Login

Greenwich Mean Time Review

Image for Greenwich Mean Time

Eight friends from school are well on their way - three in a band together, a audacious aspiring photographer etc. But by the time their twenties begin, life and its inevitable trouble and turmoil strike.

★★★★

Pitched somewhere between Human Traffic and BBC2's twentysomething drama series This Life, Greenwich Mean Time bravely sets out to bottle the mercurial spirit of young modern living in South London, 1999. 'Yoof', of course, is perilously dangerous territory for film makers, particularly when having to deal with, as here, a largely first feature cast.

Greenwich Mean Time begins four years ago, with eight mixed race 17-year-olds leaving school, and then swiftly cuts to the present, where three of the group - Rix (Ejiofor), Bean (Waters) and Bobby (Alicya Eyo) - have formed a band managed by 'trustafarian' schoolmate, Sam (Shepherd). Elsewhere, loose cannon Charlie (Newman), depicted in the opening scenes surfing a train while snapping away with his camera, remains an aspiring photographer and actual motorcycle courier.

Soon their lives are thrown into turmoil - Rix's when his partner Sherry (Anjela Lauren Smith) announces her pregnancy, Bean's when manager Sam insists that they ditch his freeform trumpet playing in favour of vocalist Iona (Hinda Hicks), and then the whole ensemble is shattered when a motorbike accident leaves Charlie paralysed. From this point on, the friends' relationships strain to accommodate the tragedy, resulting in Bean's plummet into a crack-dealing/using lifestyle.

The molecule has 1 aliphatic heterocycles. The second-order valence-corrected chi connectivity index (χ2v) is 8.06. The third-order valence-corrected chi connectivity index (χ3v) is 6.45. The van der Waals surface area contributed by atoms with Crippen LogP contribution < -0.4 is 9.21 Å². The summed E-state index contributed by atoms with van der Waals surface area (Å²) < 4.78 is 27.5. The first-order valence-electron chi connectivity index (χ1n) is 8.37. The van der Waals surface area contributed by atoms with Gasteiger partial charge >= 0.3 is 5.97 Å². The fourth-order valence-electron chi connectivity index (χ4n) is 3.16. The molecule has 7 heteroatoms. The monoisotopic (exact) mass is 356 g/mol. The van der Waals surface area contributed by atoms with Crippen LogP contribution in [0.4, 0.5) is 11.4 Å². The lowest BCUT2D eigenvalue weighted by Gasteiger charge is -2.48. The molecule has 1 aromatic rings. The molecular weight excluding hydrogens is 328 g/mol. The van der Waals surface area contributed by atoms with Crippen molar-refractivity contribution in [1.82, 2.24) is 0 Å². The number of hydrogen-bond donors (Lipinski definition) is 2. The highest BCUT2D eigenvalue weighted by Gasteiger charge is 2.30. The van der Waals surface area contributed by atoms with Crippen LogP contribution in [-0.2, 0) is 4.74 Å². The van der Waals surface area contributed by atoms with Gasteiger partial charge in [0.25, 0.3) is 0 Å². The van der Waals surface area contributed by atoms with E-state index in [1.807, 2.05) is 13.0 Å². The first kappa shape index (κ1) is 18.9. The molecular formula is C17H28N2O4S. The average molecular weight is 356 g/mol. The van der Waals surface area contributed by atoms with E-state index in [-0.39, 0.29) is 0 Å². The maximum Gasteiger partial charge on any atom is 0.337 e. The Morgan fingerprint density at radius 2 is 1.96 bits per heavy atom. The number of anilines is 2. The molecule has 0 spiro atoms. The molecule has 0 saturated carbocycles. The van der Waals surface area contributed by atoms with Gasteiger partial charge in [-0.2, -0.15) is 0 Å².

Where Greenwich Mean Time - the odd snatch of toe-curling dialogue aside - really succeeds is in its hard-bitten authenticity, built upon sterling performances by all involved; Newman (convincingly portraying the conflicting emotions of a 21-year-old now facing a wheelchair-bound life) and Waters (who becomes more sallow-featured as his drug habit takes hold) deserve to be singled out.

Aside from acting as a springboard for new British talent, Greenwich Mean Time proves moving, darkly funny and - even at nearly two hours - never anything less than completely engaging.

More from Empire